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Irr-Reese’s-tible: Do Favorite Candies Top the Temptation of Advertisements?

photo-1499195333224-3ce974eecb47 I'm a sucker for gummy candy

The best candy will forever be a topic of debate. Fruity vs. chocolatey. Chewy vs. crunchy. Sweet vs. sour. Americans spend egregious amounts of money specifically on Halloween candy each year. In 2019, Americans spent $2.6 billion on Halloween candy, a number that’s rising in 2020 according to the National Confectioners Association. To celebrate the approaching holiday season, released its annual list of the nation’s top 10 Halloween candies which are:

1. Skittles
2. Reese’s Peanut Butter Cups
3. Starburst
4. M&M’S
5. Hot Tamales
6. Candy Corn
7. Snickers
8. Sour Patch Kids
9. Hershey Kisses
10. Jolly Ranchers

Americans clearly have their favorite candies and are willing to spend big on them, whether it be for themselves or someone else. This got me thinking: Since virtually everyone has a favorite candy, does advertising these specific candies do much? If everyone in the country knows what they look like, taste like, and already has a favorite, is it worth it?

To answer this question, I compiled a graph with television advertising statistics I found on I focused on television ads because it was the easiest to find data on. Unfortunately, there was no data available for Hot Tamales, Jolly Ranchers, and the too general candy corn. The candy with available data appears on the graph in order of popularity.


In parentheses next to each candy is their spending rank according to A company’s spending rank is simply how much they spend on television advertising compared to all other companies. The y-axis represents how many television advertisements each company has aired in the last 30 days, as of October 9. For example, Reese’s Peanut Butter Cups, the second most popular candy in the U.S., ranks 57th in television advertisement spending and has aired close to 12,000 ads in 30 days. Interestingly though, M&M’s has a similar spending ranking at 61st but has only aired about 3,000 advertisements. This likely means that the M&M’s brand is spending most of its money at times other than September 9 to October 9. The number of ads aired by Starburst, Snickers, and Sour Patch Kids all reflect their spending rank.

However, a candy’s popularity and the number of TV ads they’ve aired doesn’t necessarily correlate. Take Skittles for example. They rank well below Reese’s Cups in spending rank, having aired nearly 10,000 less ads in the last 30 days, but they are still the most popular candy. An interesting thing to note, Skittles aired its first Halloween commercial in five years in 2019 and still sold 300,000 more pounds of candy than Reese’s according to Despite being in a half-decade-long advertising lull during candy’s biggest sales period of the year, Skittles is still more popular than Reese’s. This is repeated later in the graph with Sour Patch Kids. They rank higher in popularity than the classic Hershey’ Kiss despite airing nearly 8,000 fewer ads in the last 30 days. While most of these companies’ spending reflects the number of ads they’ve aired, there is seemingly no correlation between the number of television ads aired and popularity.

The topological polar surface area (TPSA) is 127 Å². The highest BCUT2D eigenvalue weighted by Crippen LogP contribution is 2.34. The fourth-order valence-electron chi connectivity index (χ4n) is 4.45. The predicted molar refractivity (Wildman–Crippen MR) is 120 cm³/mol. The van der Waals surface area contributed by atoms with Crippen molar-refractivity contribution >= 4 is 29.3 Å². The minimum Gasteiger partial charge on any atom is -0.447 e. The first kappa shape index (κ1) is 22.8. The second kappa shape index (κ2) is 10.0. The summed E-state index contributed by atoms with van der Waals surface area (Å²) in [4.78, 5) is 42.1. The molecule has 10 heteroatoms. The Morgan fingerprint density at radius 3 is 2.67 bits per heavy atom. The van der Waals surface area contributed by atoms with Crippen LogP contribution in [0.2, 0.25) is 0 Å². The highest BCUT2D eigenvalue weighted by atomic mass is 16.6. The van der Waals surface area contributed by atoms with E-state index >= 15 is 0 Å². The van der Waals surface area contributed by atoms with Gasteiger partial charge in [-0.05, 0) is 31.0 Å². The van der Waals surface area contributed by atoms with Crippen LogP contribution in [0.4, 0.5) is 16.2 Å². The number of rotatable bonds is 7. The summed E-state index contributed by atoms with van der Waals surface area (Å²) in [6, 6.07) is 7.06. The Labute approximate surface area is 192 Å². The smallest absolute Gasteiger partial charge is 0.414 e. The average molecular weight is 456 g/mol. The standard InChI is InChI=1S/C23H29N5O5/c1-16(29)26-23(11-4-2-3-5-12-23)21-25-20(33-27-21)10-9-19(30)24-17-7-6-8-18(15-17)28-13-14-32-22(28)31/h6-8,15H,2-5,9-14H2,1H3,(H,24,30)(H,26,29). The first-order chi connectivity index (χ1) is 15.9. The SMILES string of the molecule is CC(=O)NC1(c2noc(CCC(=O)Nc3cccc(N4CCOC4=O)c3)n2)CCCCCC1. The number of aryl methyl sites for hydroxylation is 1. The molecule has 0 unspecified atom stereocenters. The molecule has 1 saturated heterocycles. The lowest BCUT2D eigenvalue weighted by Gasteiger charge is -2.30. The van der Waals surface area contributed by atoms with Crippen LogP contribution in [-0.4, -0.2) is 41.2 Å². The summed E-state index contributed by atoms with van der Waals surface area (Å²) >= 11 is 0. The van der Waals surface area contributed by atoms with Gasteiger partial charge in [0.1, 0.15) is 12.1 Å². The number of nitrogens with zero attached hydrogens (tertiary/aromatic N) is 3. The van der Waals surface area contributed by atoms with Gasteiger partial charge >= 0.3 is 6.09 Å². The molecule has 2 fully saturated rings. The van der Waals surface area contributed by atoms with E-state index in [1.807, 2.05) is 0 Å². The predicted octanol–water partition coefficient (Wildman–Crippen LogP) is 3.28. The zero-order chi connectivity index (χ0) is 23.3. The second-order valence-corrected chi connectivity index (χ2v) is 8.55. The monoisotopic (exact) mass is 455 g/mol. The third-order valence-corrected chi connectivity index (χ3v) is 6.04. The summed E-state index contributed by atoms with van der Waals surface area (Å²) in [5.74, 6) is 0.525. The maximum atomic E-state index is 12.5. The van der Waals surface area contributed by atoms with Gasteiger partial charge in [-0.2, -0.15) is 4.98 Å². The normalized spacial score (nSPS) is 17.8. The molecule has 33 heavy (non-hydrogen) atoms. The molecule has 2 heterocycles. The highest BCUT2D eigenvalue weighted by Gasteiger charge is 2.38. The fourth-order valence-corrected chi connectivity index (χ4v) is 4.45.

With no correlation, does this mean that candy television ads aren’t effective? Maybe people are stubborn and their favorite candy is love at first taste. Let’s examine further and look at each company’s Facebook presence.


As of October 9, these are the number of Facebook likes each product page has along with how many times the brand posted in the last 30 days, excluding profile and cover photo changes. Interestingly, the number of Facebook likes almost exactly correlates with each company’s ranking on the top 10 list with Sour Patch Kids and Hershey’s Kisses being the only outliers (Hershey’s Kisses do not have their own Facebook page so the fact I am using Hershey’s Facebook page may inflate their numbers). However, just like the television advertisements, the number of times a company posted over the past 30 days doesn’t correlate with their popularity. Skittles leads the way in Facebook likes by a wide margin despite posting only 11 times in the last 30 days. Conversely, Sour Patch Kids has only 3.5 million likes despite posting 17 times in the last 30 days. So, the amount these companies post on Facebook doesn’t correlate with their number of Facebook likes, similarly to the lack of correlation between their television ads and candy popularity.

So, are these advertisements worth it? According to this data, maybe not. Of course, these companies know things I don’t, otherwise they wouldn’t waste their time and money creating ads for people like me who enjoy candy too much.

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Friday, 17 September 2021

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